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Qdro - Participant Loan Issue

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Participant would like QDRO to allocate 50% of the balance of the outstanding loan to the Alternate Payee. P would also like the QDRO to be structured so that the payment of the amount due to the AP would be offset by the balance of the loan attributable to the AP. Plan document does provide for distribution in cash or in kind. Plan document also allows for immediate distribution to AP. Does anyone see any problems with this?


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Sort of. But maybe not. First, check the loan policy and the note itself. Does the plan require repayment through payroll reductions? That is, if someone terminates employment does the loan have to be repaid in the absence of an immediate rollover to another plan that will accept the loan? In the absence of repayment or rollover does the plan force a deemed distribution (offset to the account balance)? If so, then I would think the DRO would violate the terms of the plan in that the participant is not eligible to have a loan repaid through means other than payroll withholding, so the plan needn't offer this to the alternate payee.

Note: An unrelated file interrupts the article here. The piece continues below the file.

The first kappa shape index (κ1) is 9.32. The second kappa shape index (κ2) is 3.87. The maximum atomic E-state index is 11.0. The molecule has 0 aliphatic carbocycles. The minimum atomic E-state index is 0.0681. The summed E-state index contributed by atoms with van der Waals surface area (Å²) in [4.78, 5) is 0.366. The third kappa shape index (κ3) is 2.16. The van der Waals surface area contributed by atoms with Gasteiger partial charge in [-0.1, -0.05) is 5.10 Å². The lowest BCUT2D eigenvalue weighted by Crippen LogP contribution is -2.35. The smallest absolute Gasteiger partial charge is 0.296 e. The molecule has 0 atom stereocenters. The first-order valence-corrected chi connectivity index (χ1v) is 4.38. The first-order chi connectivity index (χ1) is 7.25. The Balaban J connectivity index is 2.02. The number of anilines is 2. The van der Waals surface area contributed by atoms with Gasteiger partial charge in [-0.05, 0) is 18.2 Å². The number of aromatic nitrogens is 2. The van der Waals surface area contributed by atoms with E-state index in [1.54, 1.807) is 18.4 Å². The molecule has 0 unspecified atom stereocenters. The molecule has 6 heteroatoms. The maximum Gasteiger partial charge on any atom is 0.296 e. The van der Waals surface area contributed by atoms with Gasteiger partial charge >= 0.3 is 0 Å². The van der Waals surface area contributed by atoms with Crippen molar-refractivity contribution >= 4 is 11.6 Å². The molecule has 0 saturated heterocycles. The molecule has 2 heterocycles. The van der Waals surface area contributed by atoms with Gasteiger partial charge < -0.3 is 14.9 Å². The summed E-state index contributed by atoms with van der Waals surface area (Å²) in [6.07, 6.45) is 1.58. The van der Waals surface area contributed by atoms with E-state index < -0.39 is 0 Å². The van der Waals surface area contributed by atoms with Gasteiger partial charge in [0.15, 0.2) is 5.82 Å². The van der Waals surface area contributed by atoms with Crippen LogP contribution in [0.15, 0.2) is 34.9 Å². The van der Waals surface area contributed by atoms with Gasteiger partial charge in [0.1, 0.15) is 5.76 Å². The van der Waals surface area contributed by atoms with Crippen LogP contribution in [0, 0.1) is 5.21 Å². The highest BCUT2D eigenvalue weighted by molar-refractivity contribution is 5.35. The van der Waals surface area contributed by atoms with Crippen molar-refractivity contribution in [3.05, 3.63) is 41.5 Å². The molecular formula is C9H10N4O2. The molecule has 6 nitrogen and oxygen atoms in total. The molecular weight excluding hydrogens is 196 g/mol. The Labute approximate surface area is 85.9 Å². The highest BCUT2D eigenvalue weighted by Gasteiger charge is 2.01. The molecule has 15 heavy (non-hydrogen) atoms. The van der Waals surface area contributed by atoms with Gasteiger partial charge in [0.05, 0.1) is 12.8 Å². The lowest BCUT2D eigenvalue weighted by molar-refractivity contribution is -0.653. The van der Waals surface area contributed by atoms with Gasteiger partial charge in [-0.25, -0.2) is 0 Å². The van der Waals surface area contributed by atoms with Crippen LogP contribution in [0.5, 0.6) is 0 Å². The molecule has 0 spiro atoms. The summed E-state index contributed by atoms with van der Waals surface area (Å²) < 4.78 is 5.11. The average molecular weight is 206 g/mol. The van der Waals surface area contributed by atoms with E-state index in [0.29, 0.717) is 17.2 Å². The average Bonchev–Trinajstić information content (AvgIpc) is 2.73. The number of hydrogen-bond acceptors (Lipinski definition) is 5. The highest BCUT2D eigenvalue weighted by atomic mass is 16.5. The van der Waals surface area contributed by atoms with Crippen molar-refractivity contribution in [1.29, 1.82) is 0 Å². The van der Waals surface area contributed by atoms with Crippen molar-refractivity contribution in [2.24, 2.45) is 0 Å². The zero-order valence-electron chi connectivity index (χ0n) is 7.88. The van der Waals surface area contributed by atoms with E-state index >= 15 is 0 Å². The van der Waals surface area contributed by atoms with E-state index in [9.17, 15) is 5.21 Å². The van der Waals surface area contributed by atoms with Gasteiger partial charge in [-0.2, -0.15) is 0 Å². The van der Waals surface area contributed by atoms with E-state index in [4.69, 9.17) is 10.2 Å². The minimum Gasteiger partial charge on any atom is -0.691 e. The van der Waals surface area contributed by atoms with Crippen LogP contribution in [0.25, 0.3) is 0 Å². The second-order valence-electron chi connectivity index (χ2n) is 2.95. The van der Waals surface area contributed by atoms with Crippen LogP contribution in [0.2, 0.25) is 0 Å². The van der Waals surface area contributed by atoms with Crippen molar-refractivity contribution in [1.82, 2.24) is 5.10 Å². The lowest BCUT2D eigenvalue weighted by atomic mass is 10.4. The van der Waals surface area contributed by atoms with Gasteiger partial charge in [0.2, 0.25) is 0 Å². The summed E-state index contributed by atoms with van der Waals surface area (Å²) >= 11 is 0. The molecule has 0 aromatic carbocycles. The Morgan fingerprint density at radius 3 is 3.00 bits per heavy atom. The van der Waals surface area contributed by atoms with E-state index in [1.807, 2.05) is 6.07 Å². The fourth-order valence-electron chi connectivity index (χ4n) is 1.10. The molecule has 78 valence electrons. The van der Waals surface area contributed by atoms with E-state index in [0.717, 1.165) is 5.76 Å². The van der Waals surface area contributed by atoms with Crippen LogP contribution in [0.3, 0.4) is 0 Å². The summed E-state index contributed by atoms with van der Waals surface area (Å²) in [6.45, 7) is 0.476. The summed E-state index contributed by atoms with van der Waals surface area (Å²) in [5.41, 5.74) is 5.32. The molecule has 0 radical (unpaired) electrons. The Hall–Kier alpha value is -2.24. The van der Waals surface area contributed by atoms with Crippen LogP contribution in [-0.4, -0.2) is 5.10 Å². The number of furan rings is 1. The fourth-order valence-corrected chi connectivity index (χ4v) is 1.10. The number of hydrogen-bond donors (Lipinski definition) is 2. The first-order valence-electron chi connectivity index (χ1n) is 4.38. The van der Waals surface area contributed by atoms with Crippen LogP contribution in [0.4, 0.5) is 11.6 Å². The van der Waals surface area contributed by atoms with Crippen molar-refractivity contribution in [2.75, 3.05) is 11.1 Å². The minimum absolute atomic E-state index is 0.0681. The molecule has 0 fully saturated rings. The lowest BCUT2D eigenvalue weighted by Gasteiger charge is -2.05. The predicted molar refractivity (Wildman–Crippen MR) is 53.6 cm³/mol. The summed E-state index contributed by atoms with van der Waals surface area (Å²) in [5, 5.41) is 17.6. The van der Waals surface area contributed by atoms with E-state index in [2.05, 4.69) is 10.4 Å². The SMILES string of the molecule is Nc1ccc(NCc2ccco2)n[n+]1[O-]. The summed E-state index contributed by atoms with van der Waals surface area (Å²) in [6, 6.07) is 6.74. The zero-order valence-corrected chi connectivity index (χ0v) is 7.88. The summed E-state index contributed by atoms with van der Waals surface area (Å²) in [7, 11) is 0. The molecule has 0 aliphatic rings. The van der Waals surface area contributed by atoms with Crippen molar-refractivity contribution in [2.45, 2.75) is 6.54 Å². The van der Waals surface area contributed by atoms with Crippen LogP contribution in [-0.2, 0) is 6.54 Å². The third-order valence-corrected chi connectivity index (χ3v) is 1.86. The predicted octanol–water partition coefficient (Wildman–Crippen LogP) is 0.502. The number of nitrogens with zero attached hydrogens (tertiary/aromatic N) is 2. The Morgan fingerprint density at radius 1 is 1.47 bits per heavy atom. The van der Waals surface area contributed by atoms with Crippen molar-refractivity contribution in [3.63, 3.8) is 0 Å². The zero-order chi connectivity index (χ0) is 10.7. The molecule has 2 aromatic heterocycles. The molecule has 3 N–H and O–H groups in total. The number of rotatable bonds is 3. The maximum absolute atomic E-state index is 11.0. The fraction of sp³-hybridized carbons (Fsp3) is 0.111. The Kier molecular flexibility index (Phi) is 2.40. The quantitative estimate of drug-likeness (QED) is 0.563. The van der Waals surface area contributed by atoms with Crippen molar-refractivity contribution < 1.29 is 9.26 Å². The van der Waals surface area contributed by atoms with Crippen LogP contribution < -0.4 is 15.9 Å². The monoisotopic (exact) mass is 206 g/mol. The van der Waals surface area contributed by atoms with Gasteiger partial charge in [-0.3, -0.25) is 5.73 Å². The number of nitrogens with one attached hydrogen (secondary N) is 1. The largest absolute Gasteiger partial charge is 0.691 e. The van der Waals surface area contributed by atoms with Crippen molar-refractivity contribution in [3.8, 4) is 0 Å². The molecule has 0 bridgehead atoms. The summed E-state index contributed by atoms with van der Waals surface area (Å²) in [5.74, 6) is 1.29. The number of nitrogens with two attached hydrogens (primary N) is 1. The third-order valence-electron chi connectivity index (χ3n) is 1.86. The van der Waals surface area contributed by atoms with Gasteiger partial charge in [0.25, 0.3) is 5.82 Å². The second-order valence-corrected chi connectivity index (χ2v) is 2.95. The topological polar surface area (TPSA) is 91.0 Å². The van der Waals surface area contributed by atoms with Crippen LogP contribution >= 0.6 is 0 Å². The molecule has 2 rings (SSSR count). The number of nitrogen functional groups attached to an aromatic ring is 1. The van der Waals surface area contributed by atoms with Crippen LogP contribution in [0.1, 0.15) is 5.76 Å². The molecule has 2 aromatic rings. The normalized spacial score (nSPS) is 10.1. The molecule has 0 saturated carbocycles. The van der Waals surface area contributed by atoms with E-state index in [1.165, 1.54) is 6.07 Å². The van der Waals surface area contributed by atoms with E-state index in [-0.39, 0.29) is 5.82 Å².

Of course, maybe somebody can come up with an explanation of why the plan would need to offer this, even though it looks to me like a violation of 414(p).

Second, the collateral for the loan is probably the participant's account balance. The DRO would have to specify that the AP's surviving loan is collateralized by the AP's share. That may not be something that the Plan Administrator will be happy with.

Third, if changes are made to the collateral, as in #2, does that constitute a renegotiation? I wouldn't think so, especially considering the IRS' PLR position on changing loan provisions to enable continued loans in spinoff and merger situations, but one never knows. As the Plan Administrator I'm not sure I'd be willing to underwrite it and it probably doesn't make sense to apply for a PLR.

All in all, I'd see if there isn't some other way to skin this cat.

But, if the loan doesn't require payments through payroll withholding and the AP account balance is more than sufficient to feel comfortable with the collateralization, and the amount of the loan to the participant that remained could be safely taken had the participant chosen to repay the loan first without triggering a violation of 72(p), then it just may fly under the radar.

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Guest b2kates

If I were AP's counsel I would not go for this arrangement. It seems to easy for P to default and leave AP short of cash, further triggering income to AP on a deemed distrtibution.

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